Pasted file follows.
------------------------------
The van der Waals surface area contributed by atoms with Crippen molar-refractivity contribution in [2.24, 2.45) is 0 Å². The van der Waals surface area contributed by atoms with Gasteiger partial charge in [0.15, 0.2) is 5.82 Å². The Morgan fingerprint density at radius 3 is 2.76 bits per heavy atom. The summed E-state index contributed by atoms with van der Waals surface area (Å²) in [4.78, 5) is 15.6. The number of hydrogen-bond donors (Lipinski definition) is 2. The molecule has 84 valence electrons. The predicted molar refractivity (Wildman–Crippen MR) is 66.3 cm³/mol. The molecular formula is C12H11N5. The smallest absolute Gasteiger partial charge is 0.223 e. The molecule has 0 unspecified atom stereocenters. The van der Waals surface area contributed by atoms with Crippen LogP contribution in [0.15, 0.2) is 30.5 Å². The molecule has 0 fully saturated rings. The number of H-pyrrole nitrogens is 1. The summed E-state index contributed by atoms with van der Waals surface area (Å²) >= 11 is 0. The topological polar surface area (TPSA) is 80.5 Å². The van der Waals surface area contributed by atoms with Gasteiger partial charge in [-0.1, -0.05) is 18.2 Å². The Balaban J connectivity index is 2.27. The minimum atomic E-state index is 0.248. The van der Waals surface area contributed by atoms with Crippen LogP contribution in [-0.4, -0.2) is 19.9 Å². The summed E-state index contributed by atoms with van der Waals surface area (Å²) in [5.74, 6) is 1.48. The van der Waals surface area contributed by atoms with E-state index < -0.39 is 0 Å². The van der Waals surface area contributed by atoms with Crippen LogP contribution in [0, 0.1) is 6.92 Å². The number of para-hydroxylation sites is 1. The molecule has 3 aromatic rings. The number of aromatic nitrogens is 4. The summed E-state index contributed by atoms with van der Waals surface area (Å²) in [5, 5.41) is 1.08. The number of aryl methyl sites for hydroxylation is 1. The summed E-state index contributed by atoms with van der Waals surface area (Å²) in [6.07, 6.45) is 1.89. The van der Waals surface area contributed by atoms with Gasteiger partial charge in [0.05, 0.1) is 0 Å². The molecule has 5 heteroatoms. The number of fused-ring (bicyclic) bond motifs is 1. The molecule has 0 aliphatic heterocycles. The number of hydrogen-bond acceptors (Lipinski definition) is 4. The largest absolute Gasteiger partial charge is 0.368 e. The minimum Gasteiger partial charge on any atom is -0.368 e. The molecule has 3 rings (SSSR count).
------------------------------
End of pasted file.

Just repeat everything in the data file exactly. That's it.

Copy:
The van der Waals surface area contributed by atoms with Crippen molar-refractivity contribution in [2.24, 2.45) is 0 Å². The van der Waals surface area contributed by atoms with Gasteiger partial charge in [0.15, 0.2) is 5.82 Å². The Morgan fingerprint density at radius 3 is 2.76 bits per heavy atom. The summed E-state index contributed by atoms with van der Waals surface area (Å²) in [4.78, 5) is 15.6. The number of hydrogen-bond donors (Lipinski definition) is 2. The molecule has 84 valence electrons. The predicted molar refractivity (Wildman–Crippen MR) is 66.3 cm³/mol. The molecular formula is C12H11N5. The smallest absolute Gasteiger partial charge is 0.223 e. The molecule has 0 unspecified atom stereocenters. The van der Waals surface area contributed by atoms with Crippen LogP contribution in [0.15, 0.2) is 30.5 Å². The molecule has 0 fully saturated rings. The number of H-pyrrole nitrogens is 1. The summed E-state index contributed by atoms with van der Waals surface area (Å²) >= 11 is 0. The topological polar surface area (TPSA) is 80.5 Å². The van der Waals surface area contributed by atoms with Gasteiger partial charge in [-0.1, -0.05) is 18.2 Å². The Balaban J connectivity index is 2.27. The minimum atomic E-state index is 0.248. The van der Waals surface area contributed by atoms with Crippen LogP contribution in [-0.4, -0.2) is 19.9 Å². The summed E-state index contributed by atoms with van der Waals surface area (Å²) in [5.74, 6) is 1.48. The van der Waals surface area contributed by atoms with E-state index < -0.39 is 0 Å². The van der Waals surface area contributed by atoms with Crippen LogP contribution in [0, 0.1) is 6.92 Å². The number of para-hydroxylation sites is 1. The molecule has 3 aromatic rings. The number of aromatic nitrogens is 4. The summed E-state index contributed by atoms with van der Waals surface area (Å²) in [5, 5.41) is 1.08. The number of aryl methyl sites for hydroxylation is 1. The summed E-state index contributed by atoms with van der Waals surface area (Å²) in [6.07, 6.45) is 1.89. The van der Waals surface area contributed by atoms with Gasteiger partial charge in [0.05, 0.1) is 0 Å². The molecule has 5 heteroatoms. The number of fused-ring (bicyclic) bond motifs is 1. The molecule has 0 aliphatic heterocycles. The number of hydrogen-bond acceptors (Lipinski definition) is 4. The largest absolute Gasteiger partial charge is 0.368 e. The minimum Gasteiger partial charge on any atom is -0.368 e. The molecule has 3 rings (SSSR count).